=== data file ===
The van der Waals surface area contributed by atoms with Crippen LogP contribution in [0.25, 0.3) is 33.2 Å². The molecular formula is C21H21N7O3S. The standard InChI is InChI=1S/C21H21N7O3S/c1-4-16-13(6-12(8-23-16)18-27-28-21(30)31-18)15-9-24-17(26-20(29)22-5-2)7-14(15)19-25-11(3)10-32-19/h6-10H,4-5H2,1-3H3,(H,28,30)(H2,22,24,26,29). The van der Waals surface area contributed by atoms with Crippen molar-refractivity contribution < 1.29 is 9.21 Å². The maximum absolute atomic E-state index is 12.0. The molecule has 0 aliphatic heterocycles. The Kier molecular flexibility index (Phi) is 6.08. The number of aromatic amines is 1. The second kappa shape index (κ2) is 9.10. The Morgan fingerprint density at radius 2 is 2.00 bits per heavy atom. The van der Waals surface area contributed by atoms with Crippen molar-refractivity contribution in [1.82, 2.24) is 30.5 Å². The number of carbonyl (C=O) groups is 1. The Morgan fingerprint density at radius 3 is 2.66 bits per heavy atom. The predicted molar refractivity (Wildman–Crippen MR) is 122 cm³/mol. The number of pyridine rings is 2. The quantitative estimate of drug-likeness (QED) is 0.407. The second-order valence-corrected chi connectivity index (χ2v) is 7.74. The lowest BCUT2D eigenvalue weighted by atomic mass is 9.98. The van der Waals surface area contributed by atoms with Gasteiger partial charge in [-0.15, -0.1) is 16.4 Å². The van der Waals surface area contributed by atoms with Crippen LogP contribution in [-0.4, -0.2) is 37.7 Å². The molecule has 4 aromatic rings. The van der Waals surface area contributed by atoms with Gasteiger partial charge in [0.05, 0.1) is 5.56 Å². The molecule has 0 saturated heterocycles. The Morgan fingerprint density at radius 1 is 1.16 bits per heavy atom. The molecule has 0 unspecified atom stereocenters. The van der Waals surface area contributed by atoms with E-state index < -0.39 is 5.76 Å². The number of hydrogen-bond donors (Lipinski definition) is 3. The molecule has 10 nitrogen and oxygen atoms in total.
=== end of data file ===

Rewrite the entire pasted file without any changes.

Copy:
The van der Waals surface area contributed by atoms with Crippen LogP contribution in [0.25, 0.3) is 33.2 Å². The molecular formula is C21H21N7O3S. The standard InChI is InChI=1S/C21H21N7O3S/c1-4-16-13(6-12(8-23-16)18-27-28-21(30)31-18)15-9-24-17(26-20(29)22-5-2)7-14(15)19-25-11(3)10-32-19/h6-10H,4-5H2,1-3H3,(H,28,30)(H2,22,24,26,29). The van der Waals surface area contributed by atoms with Crippen molar-refractivity contribution < 1.29 is 9.21 Å². The maximum absolute atomic E-state index is 12.0. The molecule has 0 aliphatic heterocycles. The Kier molecular flexibility index (Phi) is 6.08. The number of aromatic amines is 1. The second kappa shape index (κ2) is 9.10. The Morgan fingerprint density at radius 2 is 2.00 bits per heavy atom. The van der Waals surface area contributed by atoms with Crippen molar-refractivity contribution in [1.82, 2.24) is 30.5 Å². The number of carbonyl (C=O) groups is 1. The Morgan fingerprint density at radius 3 is 2.66 bits per heavy atom. The predicted molar refractivity (Wildman–Crippen MR) is 122 cm³/mol. The number of pyridine rings is 2. The quantitative estimate of drug-likeness (QED) is 0.407. The second-order valence-corrected chi connectivity index (χ2v) is 7.74. The lowest BCUT2D eigenvalue weighted by atomic mass is 9.98. The van der Waals surface area contributed by atoms with Gasteiger partial charge in [-0.15, -0.1) is 16.4 Å². The van der Waals surface area contributed by atoms with Crippen LogP contribution in [-0.4, -0.2) is 37.7 Å². The molecule has 4 aromatic rings. The van der Waals surface area contributed by atoms with Gasteiger partial charge in [0.05, 0.1) is 5.56 Å². The molecule has 0 saturated heterocycles. The Morgan fingerprint density at radius 1 is 1.16 bits per heavy atom. The molecule has 0 unspecified atom stereocenters. The van der Waals surface area contributed by atoms with E-state index < -0.39 is 5.76 Å². The number of hydrogen-bond donors (Lipinski definition) is 3. The molecule has 10 nitrogen and oxygen atoms in total.